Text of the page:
Craziness, right? I know. I realize it's hard to believe all the discussion that has stemmed from one book! The good thing is that, after all of this, I actually really enjoy this book! It took me a while and I do think we can have discussions about the rabbit's and the bear's actions with kiddos but in the end I can read the book and laugh at how it all plays out.

If you follow me on Twitter, I'm sorry for the craziness of my tweets surrounding this book! But wasn't it worth it? I hope getting to see my perspective has helped you reassess the book. Haven't we all learned a lot about readers and reading and rabbits and bears this week?

P.S. - Check back next week for a review of I Want My Hat Back and ideas for using it in the classroom.

This post is dedicated to my Twitter therapist, Colby Sharp 
and all the misunderstood rabbits of the world.

Wednesday, October 26, 2011

The Emerald Atlas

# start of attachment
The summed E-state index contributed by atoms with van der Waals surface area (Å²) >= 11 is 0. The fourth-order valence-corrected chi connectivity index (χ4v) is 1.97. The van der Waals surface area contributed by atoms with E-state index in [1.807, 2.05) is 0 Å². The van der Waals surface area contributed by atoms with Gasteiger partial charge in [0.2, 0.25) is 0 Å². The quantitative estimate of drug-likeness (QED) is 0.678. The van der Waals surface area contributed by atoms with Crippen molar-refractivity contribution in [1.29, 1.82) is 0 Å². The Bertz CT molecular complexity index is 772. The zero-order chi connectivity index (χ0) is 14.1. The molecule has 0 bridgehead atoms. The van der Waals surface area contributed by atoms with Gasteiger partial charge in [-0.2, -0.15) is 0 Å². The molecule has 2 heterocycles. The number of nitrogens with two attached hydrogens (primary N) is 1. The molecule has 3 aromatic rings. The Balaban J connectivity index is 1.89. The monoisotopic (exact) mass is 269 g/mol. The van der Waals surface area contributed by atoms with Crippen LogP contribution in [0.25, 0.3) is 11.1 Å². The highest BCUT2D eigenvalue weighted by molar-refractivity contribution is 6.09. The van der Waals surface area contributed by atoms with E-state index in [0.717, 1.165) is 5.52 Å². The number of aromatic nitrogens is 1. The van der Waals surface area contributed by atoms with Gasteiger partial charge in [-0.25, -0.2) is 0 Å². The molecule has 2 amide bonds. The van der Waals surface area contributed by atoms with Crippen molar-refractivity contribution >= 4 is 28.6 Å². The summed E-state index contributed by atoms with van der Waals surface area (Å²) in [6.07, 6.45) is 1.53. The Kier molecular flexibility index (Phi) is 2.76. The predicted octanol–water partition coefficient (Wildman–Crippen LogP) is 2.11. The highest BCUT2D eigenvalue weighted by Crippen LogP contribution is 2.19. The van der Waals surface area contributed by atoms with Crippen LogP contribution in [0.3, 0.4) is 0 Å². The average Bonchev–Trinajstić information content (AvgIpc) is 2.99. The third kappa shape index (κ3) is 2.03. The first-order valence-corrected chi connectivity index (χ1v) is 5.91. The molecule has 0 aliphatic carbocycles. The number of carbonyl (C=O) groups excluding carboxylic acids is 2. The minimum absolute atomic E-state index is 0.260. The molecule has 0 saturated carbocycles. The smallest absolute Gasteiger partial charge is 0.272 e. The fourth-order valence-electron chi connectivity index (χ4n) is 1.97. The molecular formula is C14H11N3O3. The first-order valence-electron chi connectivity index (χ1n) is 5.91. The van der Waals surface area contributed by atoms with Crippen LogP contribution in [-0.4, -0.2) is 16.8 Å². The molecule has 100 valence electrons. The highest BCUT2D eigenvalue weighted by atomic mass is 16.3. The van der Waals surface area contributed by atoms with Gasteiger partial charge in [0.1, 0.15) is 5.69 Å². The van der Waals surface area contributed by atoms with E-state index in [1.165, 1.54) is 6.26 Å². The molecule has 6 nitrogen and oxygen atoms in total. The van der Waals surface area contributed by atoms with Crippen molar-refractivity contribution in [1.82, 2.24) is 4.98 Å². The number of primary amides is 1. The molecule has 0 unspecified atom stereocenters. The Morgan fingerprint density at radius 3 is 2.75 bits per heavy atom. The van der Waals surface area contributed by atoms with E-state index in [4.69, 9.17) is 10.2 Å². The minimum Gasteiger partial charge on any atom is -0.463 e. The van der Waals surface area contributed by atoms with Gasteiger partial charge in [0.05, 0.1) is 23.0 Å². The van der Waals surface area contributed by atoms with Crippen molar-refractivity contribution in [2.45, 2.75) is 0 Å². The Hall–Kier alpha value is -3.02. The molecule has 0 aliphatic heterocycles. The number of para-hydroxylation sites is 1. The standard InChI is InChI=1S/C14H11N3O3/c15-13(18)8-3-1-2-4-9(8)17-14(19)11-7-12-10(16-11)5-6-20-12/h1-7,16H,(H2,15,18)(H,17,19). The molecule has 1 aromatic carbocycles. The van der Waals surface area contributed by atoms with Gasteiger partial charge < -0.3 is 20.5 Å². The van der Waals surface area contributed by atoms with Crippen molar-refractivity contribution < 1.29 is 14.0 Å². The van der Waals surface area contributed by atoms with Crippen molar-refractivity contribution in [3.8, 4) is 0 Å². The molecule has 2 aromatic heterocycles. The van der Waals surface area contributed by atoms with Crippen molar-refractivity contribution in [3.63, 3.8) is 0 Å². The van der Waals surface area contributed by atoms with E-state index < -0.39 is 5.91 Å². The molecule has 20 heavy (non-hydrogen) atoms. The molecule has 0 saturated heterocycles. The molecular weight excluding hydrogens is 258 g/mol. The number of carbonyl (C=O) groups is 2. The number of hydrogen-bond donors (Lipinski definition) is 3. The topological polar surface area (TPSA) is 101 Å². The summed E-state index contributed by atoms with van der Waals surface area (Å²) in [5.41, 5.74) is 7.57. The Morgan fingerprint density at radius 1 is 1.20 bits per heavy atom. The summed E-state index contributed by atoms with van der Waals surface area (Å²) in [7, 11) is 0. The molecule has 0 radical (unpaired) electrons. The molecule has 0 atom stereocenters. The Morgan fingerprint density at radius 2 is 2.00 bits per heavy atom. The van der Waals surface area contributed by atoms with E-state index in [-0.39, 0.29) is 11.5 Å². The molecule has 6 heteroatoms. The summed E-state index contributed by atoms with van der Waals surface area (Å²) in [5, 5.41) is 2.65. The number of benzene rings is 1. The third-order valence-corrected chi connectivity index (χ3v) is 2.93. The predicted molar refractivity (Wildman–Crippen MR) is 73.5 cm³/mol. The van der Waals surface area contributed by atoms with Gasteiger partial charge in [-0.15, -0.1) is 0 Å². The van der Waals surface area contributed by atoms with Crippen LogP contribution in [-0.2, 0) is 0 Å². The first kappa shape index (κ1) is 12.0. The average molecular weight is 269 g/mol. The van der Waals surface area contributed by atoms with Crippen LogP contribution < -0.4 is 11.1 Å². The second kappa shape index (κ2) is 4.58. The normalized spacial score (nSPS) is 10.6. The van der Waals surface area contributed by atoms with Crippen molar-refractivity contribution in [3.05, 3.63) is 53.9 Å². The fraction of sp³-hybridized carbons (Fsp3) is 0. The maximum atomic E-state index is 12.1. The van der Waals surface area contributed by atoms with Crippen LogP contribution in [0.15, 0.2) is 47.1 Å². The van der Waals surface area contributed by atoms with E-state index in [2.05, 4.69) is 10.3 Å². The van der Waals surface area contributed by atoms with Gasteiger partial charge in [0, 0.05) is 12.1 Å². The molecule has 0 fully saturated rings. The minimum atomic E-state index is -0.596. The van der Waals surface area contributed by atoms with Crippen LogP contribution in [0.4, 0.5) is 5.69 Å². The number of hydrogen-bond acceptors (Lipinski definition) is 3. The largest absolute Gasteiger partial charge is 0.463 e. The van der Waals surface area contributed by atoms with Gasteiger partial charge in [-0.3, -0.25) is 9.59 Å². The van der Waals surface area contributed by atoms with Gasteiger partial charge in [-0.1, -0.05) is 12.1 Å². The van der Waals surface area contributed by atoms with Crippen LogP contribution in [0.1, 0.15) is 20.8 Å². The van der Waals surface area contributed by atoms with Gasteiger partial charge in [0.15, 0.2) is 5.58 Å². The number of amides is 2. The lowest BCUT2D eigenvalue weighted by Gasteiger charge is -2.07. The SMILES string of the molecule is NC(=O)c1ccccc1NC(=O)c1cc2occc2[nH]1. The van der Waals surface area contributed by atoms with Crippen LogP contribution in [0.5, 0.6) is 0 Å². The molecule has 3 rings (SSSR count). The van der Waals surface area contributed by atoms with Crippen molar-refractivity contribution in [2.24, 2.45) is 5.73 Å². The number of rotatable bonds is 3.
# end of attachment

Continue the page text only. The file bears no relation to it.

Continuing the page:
The Emerald Atlas (The Books of Beginning #1)Title: Book of Beginnings #1: The Emerald Atlas (Audiobook)
Author: John Stephens
Narrator: Jim Dale
Publisher: Alfred A. Knopf Books for Young Readers
Publication Date: April, 2011
Genre/Format: Adventure/Novel
Summary: Kate, Michael and Emma have been alone for 10 years. Kate's last memory of her mother is as the 3 of them were being taken away; her mother told her to take care of her siblings and that has been the center of Kate's existence since then. And she has done the best she could as the three of them have been shuffled from orphanage to orphanage never really finding home and always wondering why their parents abandoned them. But their newest orphanage is different- there are no other kids, it is run by a mysterious man named Dr. Pym, odd things are happening and it's in a town that seems more dead than alive. And the odd becomes odder when they discover a book, place a picture in it, and travel back 15 years in the past to a time where conflict is at the center of the town.